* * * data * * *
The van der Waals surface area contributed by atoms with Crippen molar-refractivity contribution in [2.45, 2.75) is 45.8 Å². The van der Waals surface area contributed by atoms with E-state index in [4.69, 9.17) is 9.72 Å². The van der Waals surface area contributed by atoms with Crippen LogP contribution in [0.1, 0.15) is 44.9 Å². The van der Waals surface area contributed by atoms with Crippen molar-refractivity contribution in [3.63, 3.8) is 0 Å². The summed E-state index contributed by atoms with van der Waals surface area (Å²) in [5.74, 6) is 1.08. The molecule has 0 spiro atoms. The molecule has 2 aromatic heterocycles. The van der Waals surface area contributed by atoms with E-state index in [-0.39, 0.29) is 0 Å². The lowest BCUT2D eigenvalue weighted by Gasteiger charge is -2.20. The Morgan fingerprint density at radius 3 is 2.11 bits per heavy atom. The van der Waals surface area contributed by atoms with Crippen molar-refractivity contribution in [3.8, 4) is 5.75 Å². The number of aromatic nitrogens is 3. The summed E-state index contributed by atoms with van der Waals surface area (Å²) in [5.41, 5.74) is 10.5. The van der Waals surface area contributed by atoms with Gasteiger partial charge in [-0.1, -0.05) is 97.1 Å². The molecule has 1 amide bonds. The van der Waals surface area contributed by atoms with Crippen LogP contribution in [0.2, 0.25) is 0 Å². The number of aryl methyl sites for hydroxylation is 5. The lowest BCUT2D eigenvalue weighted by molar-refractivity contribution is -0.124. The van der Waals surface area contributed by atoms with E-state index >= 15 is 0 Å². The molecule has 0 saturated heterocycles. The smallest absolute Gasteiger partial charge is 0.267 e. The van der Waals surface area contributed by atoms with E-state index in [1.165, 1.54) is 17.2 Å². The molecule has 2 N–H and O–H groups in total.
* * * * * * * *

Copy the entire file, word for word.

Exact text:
The van der Waals surface area contributed by atoms with Crippen molar-refractivity contribution in [2.45, 2.75) is 45.8 Å². The van der Waals surface area contributed by atoms with E-state index in [4.69, 9.17) is 9.72 Å². The van der Waals surface area contributed by atoms with Crippen LogP contribution in [0.1, 0.15) is 44.9 Å². The van der Waals surface area contributed by atoms with Crippen molar-refractivity contribution in [3.63, 3.8) is 0 Å². The summed E-state index contributed by atoms with van der Waals surface area (Å²) in [5.74, 6) is 1.08. The molecule has 0 spiro atoms. The molecule has 2 aromatic heterocycles. The van der Waals surface area contributed by atoms with E-state index in [-0.39, 0.29) is 0 Å². The lowest BCUT2D eigenvalue weighted by Gasteiger charge is -2.20. The Morgan fingerprint density at radius 3 is 2.11 bits per heavy atom. The van der Waals surface area contributed by atoms with Crippen molar-refractivity contribution in [3.8, 4) is 5.75 Å². The number of aromatic nitrogens is 3. The summed E-state index contributed by atoms with van der Waals surface area (Å²) in [5.41, 5.74) is 10.5. The van der Waals surface area contributed by atoms with Gasteiger partial charge in [-0.1, -0.05) is 97.1 Å². The molecule has 1 amide bonds. The van der Waals surface area contributed by atoms with Crippen LogP contribution in [0.2, 0.25) is 0 Å². The number of aryl methyl sites for hydroxylation is 5. The lowest BCUT2D eigenvalue weighted by molar-refractivity contribution is -0.124. The van der Waals surface area contributed by atoms with E-state index >= 15 is 0 Å². The molecule has 0 saturated heterocycles. The smallest absolute Gasteiger partial charge is 0.267 e. The van der Waals surface area contributed by atoms with E-state index in [1.165, 1.54) is 17.2 Å². The molecule has 2 N–H and O–H groups in total.